In a recent article, Barbara Merrill discusses the concept of employability, defining it, not just in terms of the skills necessary for students to be successful in a particular position, but also in terms of the various forms of cultural capital that students have relative to the labor market in a particular time and place.
No longer is it the case that students can assume that an undergraduate degree will translate into a (high-paying) job as a matter of course. Rather, labor market conditions as well as systematic biases that privilege some populations over others (wealth begets access to elite institutions which begets higher paying jobs).
Merrill cites Brenda Little from a policy brief in 2003, who said that
while there is international concern that higher education should enhance graduate employability, there is little evidence of systematic thinking about how best to do it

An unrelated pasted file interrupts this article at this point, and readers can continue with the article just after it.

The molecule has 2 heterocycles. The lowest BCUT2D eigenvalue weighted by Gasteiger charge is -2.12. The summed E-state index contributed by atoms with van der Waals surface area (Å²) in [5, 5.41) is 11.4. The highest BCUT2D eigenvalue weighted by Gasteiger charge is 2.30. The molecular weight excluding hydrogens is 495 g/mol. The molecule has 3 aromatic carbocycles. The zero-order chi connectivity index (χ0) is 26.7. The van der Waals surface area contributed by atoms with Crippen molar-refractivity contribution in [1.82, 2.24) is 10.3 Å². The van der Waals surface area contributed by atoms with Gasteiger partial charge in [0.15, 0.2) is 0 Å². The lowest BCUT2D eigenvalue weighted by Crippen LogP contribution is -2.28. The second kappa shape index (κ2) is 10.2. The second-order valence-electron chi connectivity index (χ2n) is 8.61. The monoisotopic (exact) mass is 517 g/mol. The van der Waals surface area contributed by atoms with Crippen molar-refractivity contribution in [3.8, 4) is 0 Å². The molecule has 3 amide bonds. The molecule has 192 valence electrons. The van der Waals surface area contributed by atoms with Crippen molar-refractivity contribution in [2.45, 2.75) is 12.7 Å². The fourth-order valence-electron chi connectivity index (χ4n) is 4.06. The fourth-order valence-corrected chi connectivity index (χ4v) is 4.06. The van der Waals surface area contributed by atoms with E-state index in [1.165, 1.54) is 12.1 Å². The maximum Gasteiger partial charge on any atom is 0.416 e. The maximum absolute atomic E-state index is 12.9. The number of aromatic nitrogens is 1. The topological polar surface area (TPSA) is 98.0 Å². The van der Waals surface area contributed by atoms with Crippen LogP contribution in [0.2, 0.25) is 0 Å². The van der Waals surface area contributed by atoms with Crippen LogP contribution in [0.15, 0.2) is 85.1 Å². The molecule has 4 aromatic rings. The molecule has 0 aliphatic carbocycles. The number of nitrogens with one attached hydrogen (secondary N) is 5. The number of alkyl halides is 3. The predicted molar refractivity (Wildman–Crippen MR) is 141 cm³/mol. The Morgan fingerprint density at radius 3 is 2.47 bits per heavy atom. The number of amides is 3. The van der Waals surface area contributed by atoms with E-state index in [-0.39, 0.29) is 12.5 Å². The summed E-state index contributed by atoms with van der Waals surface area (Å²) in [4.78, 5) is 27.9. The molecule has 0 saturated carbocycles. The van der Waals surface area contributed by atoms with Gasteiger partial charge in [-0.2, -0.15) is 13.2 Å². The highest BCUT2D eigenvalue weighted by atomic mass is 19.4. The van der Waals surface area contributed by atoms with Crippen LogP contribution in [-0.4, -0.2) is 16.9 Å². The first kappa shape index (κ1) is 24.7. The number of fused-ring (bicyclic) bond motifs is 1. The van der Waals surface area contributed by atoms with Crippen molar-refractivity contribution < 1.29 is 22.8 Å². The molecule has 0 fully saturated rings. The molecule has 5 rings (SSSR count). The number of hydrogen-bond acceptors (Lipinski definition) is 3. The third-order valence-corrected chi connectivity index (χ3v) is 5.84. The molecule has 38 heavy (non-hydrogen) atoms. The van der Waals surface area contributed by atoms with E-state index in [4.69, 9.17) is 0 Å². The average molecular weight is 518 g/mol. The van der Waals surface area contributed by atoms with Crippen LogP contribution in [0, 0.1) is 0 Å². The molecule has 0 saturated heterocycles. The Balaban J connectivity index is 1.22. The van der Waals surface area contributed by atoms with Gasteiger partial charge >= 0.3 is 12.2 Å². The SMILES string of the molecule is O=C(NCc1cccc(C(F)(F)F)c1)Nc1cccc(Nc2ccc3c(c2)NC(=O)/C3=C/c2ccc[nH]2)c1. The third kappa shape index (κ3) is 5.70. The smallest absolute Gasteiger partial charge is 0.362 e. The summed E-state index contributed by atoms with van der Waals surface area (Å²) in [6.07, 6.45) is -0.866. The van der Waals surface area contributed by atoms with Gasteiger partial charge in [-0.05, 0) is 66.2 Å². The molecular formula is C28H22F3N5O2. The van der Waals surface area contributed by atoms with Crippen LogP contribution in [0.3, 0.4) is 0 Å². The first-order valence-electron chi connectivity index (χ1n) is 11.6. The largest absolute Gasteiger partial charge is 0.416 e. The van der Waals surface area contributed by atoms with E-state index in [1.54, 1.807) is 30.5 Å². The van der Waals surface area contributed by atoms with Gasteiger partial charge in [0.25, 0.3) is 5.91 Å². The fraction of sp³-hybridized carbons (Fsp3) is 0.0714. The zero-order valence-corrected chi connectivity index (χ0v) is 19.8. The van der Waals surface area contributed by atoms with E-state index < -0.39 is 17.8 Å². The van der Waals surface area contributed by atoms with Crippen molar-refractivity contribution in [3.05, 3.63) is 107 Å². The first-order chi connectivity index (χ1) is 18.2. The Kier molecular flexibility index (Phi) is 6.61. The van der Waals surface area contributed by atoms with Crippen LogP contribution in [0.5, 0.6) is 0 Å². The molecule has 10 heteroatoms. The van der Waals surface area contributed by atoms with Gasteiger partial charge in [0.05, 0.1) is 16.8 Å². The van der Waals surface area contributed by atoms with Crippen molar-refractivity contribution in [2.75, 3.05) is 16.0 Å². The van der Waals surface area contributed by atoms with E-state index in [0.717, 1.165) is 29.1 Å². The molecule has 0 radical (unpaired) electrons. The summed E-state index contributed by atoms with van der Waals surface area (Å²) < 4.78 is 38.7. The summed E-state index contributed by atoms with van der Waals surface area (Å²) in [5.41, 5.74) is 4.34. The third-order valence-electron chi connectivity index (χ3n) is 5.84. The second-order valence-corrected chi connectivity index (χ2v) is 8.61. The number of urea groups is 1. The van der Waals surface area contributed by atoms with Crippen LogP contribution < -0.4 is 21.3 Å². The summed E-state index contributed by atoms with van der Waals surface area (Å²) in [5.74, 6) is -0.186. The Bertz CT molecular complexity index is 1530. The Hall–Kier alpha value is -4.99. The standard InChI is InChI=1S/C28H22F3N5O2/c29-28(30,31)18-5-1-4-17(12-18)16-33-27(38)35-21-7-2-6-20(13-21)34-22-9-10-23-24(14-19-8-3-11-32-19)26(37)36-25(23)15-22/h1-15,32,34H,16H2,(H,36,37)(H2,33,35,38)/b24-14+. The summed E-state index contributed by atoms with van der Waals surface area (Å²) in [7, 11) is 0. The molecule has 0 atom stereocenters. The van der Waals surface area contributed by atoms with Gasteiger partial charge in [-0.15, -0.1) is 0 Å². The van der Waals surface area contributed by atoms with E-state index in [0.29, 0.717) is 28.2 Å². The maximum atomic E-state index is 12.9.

Many years have passed since Little made this observation, but it is lamentably still the case that university career service centers are still largely modeled after the placement centers they grew out of. Merrill emphasizes the importance of understanding inequalities, of listening to students, and to appreciating the fact that the institution that a student attends should be keenly aware of its role in teaching students how to ‘be’ in society even as it prepares them to perform particular functions through the acquisition of knowledge and skills.
But universities are not all created equal. At the same time as institutions need to do what they can to prepare students to survive and thrive in spite of accidents of class, gender, race, and ethnicity, they also need to work hard to overcome stigmas on the part of employers who so easily (and like the rest of us) mistakenly view the brand of elite institutions as proxies for talent and potential.